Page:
January 2018 marks my one year in my role at KOR Communications. July 2018 will be two years since I graduated. Now I know I’ve not been around long, but I’d like to think I’ve learnt a thing or two over the past two years.
I recently completed the PRCA/PR Week PR and Communications Census and some of the questions referred to how the industry has changed in recent years. And it got me thinking, how has the work that I do day-to-day changed from my studies at university? How is the industry evolving?
PR relies so much more on social and digital channels now, you don’t need me to tell you that. And while social media and digital strategies featured in some of my university assignments, they were to complement a main PR campaign. Now, a strategic communications plan often looks at digital first, with any other elements slotting into the plan around this.
For every client, there will be a digital platform that reaches their target audience, a social channel that is ideal for sharing their messages. And it’s all about using digital tools in the right way to achieve overall objectives.
It isn’t all campaigns
In 2017, I was pleased to see Ella Minty trying to making industry bodies aware that campaigns aren’t the be all and end all of PR, particularly when it comes to award entries. And I’d say the same when it comes to PR teaching. Whilst I completely understand that they provide an excellent way to introduce students to the full circle of work required of a communications plan – from research and strategy, to implementation, measurement and evaluation – PR isn’t all campaigns.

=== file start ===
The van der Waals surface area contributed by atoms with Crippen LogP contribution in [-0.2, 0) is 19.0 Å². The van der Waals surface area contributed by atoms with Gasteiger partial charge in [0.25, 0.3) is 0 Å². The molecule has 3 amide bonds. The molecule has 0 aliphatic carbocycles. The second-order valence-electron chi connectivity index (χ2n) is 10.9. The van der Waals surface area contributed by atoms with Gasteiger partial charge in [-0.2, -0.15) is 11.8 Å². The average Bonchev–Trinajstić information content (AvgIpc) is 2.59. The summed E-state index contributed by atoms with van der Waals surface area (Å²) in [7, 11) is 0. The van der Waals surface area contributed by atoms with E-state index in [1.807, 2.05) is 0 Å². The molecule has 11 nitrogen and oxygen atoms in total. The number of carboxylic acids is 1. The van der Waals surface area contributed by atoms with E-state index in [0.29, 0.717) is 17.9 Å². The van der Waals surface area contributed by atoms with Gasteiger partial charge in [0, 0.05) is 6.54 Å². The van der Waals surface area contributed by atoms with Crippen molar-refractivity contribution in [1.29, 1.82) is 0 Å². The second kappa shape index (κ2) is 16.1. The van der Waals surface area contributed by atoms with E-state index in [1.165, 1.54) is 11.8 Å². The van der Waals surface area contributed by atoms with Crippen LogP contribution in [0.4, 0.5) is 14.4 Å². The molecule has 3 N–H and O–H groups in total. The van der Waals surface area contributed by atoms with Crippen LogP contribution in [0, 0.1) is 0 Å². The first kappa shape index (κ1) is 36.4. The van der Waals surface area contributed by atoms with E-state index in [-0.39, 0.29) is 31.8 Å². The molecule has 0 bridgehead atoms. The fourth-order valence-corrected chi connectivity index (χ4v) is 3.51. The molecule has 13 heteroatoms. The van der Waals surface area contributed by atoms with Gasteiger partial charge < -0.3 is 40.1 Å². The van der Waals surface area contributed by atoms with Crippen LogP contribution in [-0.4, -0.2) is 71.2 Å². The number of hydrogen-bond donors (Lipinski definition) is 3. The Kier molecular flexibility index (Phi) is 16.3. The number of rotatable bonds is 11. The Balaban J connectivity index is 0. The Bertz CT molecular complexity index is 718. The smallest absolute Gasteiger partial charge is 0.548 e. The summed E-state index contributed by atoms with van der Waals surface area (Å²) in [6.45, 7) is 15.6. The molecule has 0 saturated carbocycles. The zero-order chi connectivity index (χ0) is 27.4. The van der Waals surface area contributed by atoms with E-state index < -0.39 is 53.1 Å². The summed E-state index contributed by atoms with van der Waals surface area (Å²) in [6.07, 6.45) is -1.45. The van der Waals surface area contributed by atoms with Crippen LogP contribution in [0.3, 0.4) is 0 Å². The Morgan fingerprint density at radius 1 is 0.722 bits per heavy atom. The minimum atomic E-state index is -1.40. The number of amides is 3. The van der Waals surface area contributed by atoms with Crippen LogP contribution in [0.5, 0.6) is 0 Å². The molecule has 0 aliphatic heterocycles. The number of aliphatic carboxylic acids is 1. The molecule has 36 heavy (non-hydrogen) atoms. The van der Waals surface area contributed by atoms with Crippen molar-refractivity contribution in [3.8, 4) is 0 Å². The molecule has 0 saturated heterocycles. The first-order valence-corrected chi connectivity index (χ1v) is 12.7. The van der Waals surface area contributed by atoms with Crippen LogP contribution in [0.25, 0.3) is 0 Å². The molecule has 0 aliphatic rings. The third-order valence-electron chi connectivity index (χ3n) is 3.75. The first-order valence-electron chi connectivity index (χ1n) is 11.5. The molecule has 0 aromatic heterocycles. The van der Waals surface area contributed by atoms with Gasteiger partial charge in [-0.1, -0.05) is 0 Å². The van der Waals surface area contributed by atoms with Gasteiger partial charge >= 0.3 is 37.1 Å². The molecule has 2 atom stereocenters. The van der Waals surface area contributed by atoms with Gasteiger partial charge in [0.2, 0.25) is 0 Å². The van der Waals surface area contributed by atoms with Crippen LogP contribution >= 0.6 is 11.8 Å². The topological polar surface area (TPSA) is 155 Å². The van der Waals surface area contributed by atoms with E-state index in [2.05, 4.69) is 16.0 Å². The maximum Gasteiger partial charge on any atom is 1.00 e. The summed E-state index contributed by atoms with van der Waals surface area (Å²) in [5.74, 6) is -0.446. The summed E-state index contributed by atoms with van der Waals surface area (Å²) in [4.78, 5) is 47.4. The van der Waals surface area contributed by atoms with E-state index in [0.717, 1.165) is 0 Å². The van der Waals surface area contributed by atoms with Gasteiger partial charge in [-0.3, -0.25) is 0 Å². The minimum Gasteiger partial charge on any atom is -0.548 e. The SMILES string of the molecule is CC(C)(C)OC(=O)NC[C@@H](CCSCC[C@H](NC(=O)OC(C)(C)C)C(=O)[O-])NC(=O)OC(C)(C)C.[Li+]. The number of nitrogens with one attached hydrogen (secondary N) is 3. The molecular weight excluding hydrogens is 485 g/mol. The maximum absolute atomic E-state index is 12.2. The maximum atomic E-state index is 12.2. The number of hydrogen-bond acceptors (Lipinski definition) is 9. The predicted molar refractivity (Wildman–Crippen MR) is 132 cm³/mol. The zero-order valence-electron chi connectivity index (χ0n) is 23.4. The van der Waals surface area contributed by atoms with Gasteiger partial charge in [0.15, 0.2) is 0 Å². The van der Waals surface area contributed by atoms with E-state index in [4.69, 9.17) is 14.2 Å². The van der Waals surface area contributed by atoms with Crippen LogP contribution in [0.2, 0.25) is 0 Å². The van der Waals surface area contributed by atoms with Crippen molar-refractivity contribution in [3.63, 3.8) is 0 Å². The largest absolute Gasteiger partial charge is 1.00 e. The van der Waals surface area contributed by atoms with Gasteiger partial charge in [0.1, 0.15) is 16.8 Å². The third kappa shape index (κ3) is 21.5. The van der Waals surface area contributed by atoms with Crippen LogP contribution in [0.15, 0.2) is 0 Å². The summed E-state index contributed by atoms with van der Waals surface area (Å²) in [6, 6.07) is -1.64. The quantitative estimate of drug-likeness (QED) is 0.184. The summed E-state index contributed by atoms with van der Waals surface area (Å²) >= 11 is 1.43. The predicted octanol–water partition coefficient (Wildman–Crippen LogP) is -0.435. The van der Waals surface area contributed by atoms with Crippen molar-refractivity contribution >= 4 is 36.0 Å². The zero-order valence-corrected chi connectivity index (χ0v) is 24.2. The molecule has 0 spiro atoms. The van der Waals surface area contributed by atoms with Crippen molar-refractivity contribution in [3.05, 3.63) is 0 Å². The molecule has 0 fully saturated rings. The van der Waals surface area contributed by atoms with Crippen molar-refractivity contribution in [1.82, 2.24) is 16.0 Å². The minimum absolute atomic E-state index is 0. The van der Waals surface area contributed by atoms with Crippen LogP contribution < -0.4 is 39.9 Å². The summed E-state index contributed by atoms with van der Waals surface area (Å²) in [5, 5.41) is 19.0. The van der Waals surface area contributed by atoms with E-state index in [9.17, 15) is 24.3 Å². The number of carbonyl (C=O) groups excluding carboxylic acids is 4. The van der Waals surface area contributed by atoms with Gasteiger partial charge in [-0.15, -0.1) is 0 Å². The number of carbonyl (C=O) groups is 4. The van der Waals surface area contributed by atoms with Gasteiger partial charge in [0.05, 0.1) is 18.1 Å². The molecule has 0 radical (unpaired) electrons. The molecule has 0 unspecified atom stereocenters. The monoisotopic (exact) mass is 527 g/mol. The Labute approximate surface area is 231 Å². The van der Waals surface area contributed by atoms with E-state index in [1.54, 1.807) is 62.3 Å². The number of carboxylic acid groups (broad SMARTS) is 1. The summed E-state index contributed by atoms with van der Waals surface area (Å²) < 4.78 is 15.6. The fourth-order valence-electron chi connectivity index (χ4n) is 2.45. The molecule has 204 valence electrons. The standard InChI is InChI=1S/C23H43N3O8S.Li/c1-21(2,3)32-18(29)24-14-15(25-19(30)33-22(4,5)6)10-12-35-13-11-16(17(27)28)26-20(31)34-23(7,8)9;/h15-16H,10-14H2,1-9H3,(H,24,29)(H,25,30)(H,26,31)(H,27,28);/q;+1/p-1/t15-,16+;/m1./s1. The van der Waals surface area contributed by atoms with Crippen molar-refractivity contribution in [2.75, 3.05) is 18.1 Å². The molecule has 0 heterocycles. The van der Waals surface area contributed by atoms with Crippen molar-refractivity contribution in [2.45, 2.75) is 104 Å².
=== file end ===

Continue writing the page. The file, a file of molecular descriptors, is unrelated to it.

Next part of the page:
Most of my day-to-day work, as I’m sure it is for many professionals, is for ongoing communications plans. Working with a client day in and day out to maintain and support their reputation, share their messages and reach their audiences. And I think that, whilst campaigns are an excellent way to achieve shorter term goals, ongoing communication management is the future of the industry, supported by micro-campaigns and projects.
The importance of ethics
I believe people outside of the industry still perceive the industry as one that focuses on spin and propaganda to some extent. But this is changing.
2017’s Bell Pottinger headlines, for example, bought ethics to the forefront of PR professional’s minds. This highlighted the importance not only of ethical practice, but also how we, as an industry, must manage our own reputation and raise awareness of the fact that it is a legitimate management discipline. PR needs to continue to do its own PR.
Now of course, I don’t doubt that university prepared me for ‘real life’ PR well, and I’m forever grateful to my tutors for sharing their expertise. But my view is that, to ensure the future of the profession and its professionals, the theory needs to keep up with the practice.